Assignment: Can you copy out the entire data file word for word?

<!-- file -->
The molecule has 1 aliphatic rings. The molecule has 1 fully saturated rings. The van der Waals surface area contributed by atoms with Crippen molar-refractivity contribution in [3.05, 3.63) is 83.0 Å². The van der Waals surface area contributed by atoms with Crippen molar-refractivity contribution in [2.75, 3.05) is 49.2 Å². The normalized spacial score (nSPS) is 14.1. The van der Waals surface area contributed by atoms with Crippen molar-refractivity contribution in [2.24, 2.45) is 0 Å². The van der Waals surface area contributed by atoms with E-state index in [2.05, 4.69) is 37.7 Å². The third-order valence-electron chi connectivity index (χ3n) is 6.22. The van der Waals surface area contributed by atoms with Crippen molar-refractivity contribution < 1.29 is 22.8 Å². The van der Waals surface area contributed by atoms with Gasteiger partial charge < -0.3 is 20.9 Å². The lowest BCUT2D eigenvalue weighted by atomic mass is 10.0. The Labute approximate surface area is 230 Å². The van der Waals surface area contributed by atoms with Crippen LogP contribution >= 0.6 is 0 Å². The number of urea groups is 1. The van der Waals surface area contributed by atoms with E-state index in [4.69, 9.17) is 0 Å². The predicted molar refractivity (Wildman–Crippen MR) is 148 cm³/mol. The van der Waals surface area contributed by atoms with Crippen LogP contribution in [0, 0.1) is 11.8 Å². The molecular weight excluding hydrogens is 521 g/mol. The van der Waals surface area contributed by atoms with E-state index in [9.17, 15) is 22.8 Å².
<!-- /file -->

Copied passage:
The molecule has 1 aliphatic rings. The molecule has 1 fully saturated rings. The van der Waals surface area contributed by atoms with Crippen molar-refractivity contribution in [3.05, 3.63) is 83.0 Å². The van der Waals surface area contributed by atoms with Crippen molar-refractivity contribution in [2.75, 3.05) is 49.2 Å². The normalized spacial score (nSPS) is 14.1. The van der Waals surface area contributed by atoms with Crippen molar-refractivity contribution in [2.24, 2.45) is 0 Å². The van der Waals surface area contributed by atoms with E-state index in [2.05, 4.69) is 37.7 Å². The third-order valence-electron chi connectivity index (χ3n) is 6.22. The van der Waals surface area contributed by atoms with Crippen molar-refractivity contribution < 1.29 is 22.8 Å². The van der Waals surface area contributed by atoms with Gasteiger partial charge < -0.3 is 20.9 Å². The lowest BCUT2D eigenvalue weighted by atomic mass is 10.0. The Labute approximate surface area is 230 Å². The van der Waals surface area contributed by atoms with Crippen LogP contribution >= 0.6 is 0 Å². The number of urea groups is 1. The van der Waals surface area contributed by atoms with E-state index in [4.69, 9.17) is 0 Å². The predicted molar refractivity (Wildman–Crippen MR) is 148 cm³/mol. The van der Waals surface area contributed by atoms with Crippen LogP contribution in [0, 0.1) is 11.8 Å². The molecular weight excluding hydrogens is 521 g/mol. The van der Waals surface area contributed by atoms with E-state index in [9.17, 15) is 22.8 Å².